Tuesday, January 31, 2012

12 Tribes of Israel – locations in modern times

I received a request to show where, in modern times, the 12 tribes of Israel are located.  I was hoping to find a present-day map of Israel and its surrounding areas with the tribal areas superimposed on it, but no such luck.  I’ve taken the following two maps from Wikipedia – the one on top obviously shows the tribes, the one on bottom is present-day.  With words, I’ll try to further describe.

Reuben was the first-born son.  His land allotment was to the east of the Dead Sea, in present-day Jordan.  It included Mount Nebo, where Moses was given a view of the promised land --  "And Moses went up from the plains of Moab to Mount Nebo, the top of Pisgah, which is opposite Jericho." (Deuteronomy 34:1), although there is apparently some dispute among scholars of whether this is, in fact, the “same” Mount Nebo.
Simeon, the second-born son, had his allotment fully enclosed within his brother Judah’s to the west and heading south of the Dead Sea.  Simeon is seen as one of the lesser tribes.  However, the fairly well-known city of Beersheba is located within the territory.  Today, Russian and Ethiopian Jews immigrate there, making it the 7th largest city in Israel.
The tribe of Levi was not allocated a specific territory as they were not allowed to own land due to their status of serving in the priesthood.  The Jewish Encyclopedia includes the following cities as being those allocated to the Levites:   Hebron, Libnah, Jattir, Eshtemoa, Holon, Debir, Ain, Juttah, and Beth-shemesh within Judah’s land; in the territory of Benjamin their cities were Gibeon, Geba, Anathoth, and Almon; from Ephraim they took Shechem, Gezer, Kibzaim, and Beth-horon; from Dan, Eltekeh, Gibbethon, Aijalon, and Gath-rimmon; from the tribe of Manasseh, Tanach, Gath-rimmon, Golan, and Beeshterah; from Issachar, Kishon, Dabareh, Jarmuth, and En-gannim; from Asher, Mishal, Abdon, Helkath, and Rehob; from Naphtali, Kedesh, Hammoth-dor, and Kartan; from Zebulun, Jokneam, Kartah, Dimnah, and Nahalal; from Reuben, Bezer, Jahazah, Kedemoth, and Mephaath; and from Gad, Ramoth in Gilead, Mahanaim, Heshbon, and Jazer.
Judah received a large portion of land in southern Israel, west of the Dead Sea.  Bethlehem and Hebron are perhaps the most familiar city-names for us today.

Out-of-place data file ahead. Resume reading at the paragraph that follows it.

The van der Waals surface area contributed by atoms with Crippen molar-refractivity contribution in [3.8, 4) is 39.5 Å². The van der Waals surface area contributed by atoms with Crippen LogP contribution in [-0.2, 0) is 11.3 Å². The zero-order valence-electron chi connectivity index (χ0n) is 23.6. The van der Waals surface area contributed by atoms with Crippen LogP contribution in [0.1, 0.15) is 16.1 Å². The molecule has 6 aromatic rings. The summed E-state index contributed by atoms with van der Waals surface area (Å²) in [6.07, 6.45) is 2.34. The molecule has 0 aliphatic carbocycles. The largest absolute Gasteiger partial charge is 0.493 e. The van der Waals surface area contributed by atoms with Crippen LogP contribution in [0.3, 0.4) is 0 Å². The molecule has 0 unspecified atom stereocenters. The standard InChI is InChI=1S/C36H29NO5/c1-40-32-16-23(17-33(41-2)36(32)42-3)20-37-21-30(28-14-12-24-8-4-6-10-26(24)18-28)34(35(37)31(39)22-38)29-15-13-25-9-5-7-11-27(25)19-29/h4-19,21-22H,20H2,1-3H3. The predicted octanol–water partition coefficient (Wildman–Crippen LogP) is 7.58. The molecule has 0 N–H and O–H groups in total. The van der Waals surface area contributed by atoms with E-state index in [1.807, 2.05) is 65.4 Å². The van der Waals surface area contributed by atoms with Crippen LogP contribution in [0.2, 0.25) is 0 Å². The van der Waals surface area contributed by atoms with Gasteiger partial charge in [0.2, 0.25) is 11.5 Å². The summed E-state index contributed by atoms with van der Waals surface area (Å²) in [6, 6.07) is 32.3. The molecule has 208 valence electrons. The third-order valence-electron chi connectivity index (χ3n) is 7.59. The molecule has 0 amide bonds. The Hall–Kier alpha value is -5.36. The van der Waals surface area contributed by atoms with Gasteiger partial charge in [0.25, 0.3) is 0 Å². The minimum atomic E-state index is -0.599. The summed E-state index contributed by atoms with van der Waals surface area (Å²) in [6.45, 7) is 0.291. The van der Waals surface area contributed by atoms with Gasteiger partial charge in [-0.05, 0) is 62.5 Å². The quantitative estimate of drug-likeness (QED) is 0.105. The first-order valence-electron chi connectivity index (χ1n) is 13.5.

The tribe of Dan received land in southern Israel along the Mediterranean Sea.  The city of Jaffa (today incorporated into the city of Tel Aviv) is an ancient port associate with the story of Jonah.  The port was also that in which the cedars for Solomon’s Temple were delivered.
Naphtali was allotted land in northern Israel, immediately west of the Sea of Galilee (not marked on either map, but the smaller blue body north of the Dead Sea).  Today this area is known as the Upper and Lower Galilee.  The most important city was Hazor (currently called “Tel Hazor” or “Tell el-Qedah”) which was designated a UNESCO World Heritage Site in 2005 as one of the Biblical Tells (a type of archaeological mound created by human occupation and abandonment of a geographical site over many centuries).
Gad was allocated the land east of the River Jordan just north of the Dead Sea.  The borders between Gad and Reuben were tenuous at best, but the cities of Ramoth, Jaezer, Aroer, and Dibon are usually associated with Gad.  Today this area is located in the country of Jordan.  Modern-day Dhibon is chiefly Islamic and a fairly prosperous Jordanian city.
Asher’s allotment was just west of Gad, in northern Israel along the Mediterranean Sea.  The climate was such that the land was fertile and produced olives in such quantities that the tribe of Asher was fairly prosperous.  The cities of Tyre and Sidon are today in Lebanon.  They are perhaps best-known to us as being locations where Jesus went and healed a Gentile (Matthew 15:21 and Mark 7:24). 
The tribe of Issachar was allotted land just south of the Sea of Galilee and west of the Jordan River.  According to the books of Kings, the royal palace of King Ahab was located in the city of Jezreel, part of this territory.  In modern times, this location is an archaeological site, having been excavated in 1987 when ruins were first discovered.
Zebulun’s land lies just west of Issachar and surrounded by his brothers’ Manassah, Naphtali, and Asher’s allotments.  It is possible that the city of Nazareth was located within this area, although I’m certain others would claim it elsewhere.  Nazareth is visited by many Christians today as Jesus resided there during his life.
Joseph, the allotter of the land, isn’t traditionally attributed with having a portion.  Rather, the portions of his sons, Ephraim and Manasseh.  These lands are west of the Jordan River and go west to the Mediterranean Sea.  Ephraim’s portion was the southern part.  Tel Aviv is probably the most-well-known current-day city in this region.  It is the second largest city in Israel and is often considered the capital by foreign countries as Jerusalem is (sadly) in dispute.
Benjamin, the youngest son of Israel, received a portion of the land between Ephraim and Judah, just west of the Jordan.  Within its small boundaries lie both Bethlehem and Jericho, with which we are quite familiar.  Jericho is the lowest permanently inhabited site in the world and may be the oldest continually inhabited city in the world.  Bethlehem, of course, is where Jesus was born.  Today the population is mostly Islamic, although it is also home to one of the largest Palestinian Christian communities.  Tourists flock to the area at Christmas and Jews and Christians alike visit Rachel’s tomb which is located at the northern entrance to Bethlehem.
I would personally love to visit Israel some day and am certain that I would be overwhelmed both with awe and the amount of history surrounding me.  

1 comment:

  1. Thoroughly fascinating! Love your research! I'm going to link to you on my Israel blog: http://israeldocumented.blogspot.com/